Developmental Screening

Mary Hurlbut Photography

Eli had a developmental screening yesterday to see what is going on with his speech delay. I left feeling rather stunned. I know he isn’t where the pediatrician hoped he would be by now in the speech department, but I didn’t realize the problem was this extensive. I have to wait a couple weeks for the written report and besides being stunned, there was a lot of information being thrown at me in rapid succession. What I came away with was this. They say that in expressive language he scored at a 6 to 9 month old level. In the receptive language category he did slightly better, coming in at 12 to 15 months.

I never had any concerns about his abilities in other areas, but the examiners detected sensory problems. They said this is probably why his is so extremely active, rough and constantly moving, something about a lack of body awareness. They think there may be a swallowing problem behind his recent extremely picky eating. Not sure I completely follow what they were saying. I have a lot of reading to do. Of course having the actual report will help, but two weeks is a long time to wait when you’ve been given this sort of news.

Mary Hurlbut Photography

There were concerns about his eyes not working in sync with each other, so we’ll be visiting an opthamologist. And we are getting in to see an audiologist tomorrow to rule out any hearing issues, especially since I inherited moderate nerve deafness from my mother.

The recommendations yesterday included both one-on-one and group speech therapy as well as twice weekly occupational therapy.

They also recommended Eli and I try going gluten-free for a month as gluten sensitivities often go hand-in-hand with dairy allergies. It would also explain the craving he seems to have for all things made of wheat. The holidays and traveling are difficult enough when avoiding cow’s milk in all its forms. I’ll wait until the new year to do this experiment, or I’ll feel just too overwhelmed.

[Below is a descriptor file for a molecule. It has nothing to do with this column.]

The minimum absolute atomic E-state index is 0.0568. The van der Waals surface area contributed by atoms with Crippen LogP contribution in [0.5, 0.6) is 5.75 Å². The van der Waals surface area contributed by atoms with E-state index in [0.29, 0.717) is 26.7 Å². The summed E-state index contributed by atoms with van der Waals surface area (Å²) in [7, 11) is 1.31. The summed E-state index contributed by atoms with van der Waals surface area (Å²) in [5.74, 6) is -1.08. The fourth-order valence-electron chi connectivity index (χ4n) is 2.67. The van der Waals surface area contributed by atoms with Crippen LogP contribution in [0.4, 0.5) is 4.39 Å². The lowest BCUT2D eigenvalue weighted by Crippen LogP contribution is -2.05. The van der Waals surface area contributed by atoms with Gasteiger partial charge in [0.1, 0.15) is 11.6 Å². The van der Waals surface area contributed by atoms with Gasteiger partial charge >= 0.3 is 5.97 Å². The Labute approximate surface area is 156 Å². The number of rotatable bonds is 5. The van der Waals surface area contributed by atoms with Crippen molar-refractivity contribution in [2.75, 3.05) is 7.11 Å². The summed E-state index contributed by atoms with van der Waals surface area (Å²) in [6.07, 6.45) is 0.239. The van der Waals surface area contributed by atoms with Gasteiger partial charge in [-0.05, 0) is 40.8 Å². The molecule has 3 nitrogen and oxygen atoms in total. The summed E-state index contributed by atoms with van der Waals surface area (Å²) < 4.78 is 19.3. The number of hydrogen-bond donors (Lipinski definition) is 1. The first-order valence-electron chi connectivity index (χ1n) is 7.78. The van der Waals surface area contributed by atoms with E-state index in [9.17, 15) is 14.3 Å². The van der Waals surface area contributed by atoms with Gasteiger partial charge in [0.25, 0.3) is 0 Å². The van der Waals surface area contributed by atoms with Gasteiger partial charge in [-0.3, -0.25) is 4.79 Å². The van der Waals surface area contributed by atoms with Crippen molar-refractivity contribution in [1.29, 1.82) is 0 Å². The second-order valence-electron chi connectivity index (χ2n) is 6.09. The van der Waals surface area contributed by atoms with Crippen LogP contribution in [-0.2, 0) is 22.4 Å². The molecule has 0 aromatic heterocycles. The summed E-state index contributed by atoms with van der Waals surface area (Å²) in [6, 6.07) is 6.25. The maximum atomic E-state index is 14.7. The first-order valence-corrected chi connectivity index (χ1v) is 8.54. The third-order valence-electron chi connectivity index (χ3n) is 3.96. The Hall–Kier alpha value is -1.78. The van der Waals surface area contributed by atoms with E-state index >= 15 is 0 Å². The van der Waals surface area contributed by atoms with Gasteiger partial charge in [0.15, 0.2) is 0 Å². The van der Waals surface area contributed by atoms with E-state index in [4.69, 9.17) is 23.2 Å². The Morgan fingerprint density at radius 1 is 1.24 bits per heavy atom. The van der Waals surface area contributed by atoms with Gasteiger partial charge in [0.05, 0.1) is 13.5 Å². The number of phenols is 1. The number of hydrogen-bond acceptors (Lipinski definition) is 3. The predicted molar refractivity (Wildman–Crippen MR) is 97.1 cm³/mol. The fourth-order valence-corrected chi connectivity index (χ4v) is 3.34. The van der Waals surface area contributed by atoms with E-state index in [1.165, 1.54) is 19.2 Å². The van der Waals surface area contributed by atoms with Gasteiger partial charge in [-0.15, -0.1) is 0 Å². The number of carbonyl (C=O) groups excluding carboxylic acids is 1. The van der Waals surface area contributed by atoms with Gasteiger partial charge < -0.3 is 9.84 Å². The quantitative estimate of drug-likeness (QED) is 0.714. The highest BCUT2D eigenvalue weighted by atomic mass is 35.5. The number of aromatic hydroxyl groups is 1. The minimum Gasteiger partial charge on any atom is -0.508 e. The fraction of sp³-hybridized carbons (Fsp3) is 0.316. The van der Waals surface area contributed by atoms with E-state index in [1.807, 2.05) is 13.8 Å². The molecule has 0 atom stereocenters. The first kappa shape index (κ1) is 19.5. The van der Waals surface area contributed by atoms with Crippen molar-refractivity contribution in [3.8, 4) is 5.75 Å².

I’ve always felt confident about my decision to teach Eli Baby Signs, but I have received some criticism along the way from people who think I’ve caused his speech delay by allowing him to communicate this way. The speech evaluator commended me on having taught him so much signing. According to her, it hasn’t caused the delay, but is a very useful tool for him to have. He would be so much more frustrated, and we’d be seeing so many more behavioral challenges without it. It feels good to have a professional agree with my decision, and yesterday I needed something to feel good about!

So now my husband and I are trying to process all of this information (without actually having much information yet.) ¬†How can he communicating at the level of a 6 to 9 month old when he uses around 40 ASL signs now. They said they gave some credit for signing, but what baby of that age has such an extensive vocabulary? Could it be that an accurate picture of your child can’t be gotten in a 1 hour time slot that was shared by two different evaluators (one for speech, the other for the other developmental areas).

Last night Eli was begging to watch his In Performance at the White House show of Latino music again, but my husband and I wanted to unwind with TV we were more interested in. Once Eli was settled in and nursing down I asked Jeff if he wanted to watch another program (other than Parenthood which was on at the time). Eli immediately popped up and began signing “music” which is the sign he uses for the In Performance… show. It seems like he understands so much of what we are saying, even just between us adults, these days. Does that fit with a 12-15 month range? I mean, maybe it does and my expectations are just very low. I don’t know.

I visited a friend and her children today and told her a bit about all of this. She comes from an AP/natural living perspective. She said that she avoided having her son screened because she knew that he would be pegged as delayed and she didn’t want him to be labeled. Instead she has worked with him (she is a very dedicated home-schooling mother) and he has come along at his own rate of development. She sees that there is a financial incentive for labels to be given to any child brought in by parents with concerns because that soon leads to the purchase of expensive therapy.

We may have insurance for a limited time now, so I plan on taking advantage of our benefits as much as I can while I have that option. I guess I’d rather error on that side of the equation. But it does make me think. Perhaps it is ok for Eli to learn to speak a bit later than “the norm.” I don’t want to medicalize what may be what is healthy and fine for him. But inaction might mean missing a good opportunity for early intervention if there truly is a problem other than a different personal developmental timetable involved. And I don’t know how much of my thinking is rational and how much is parental defensiveness or denial at this point.

I know this post may be a bit disjointed and incoherant. Mostly I am writing to help myself process my own thoughts. I would, however, welcome any insights, personal experiences or opinions people that read this might want to share.

Thanks for reading.

Karen

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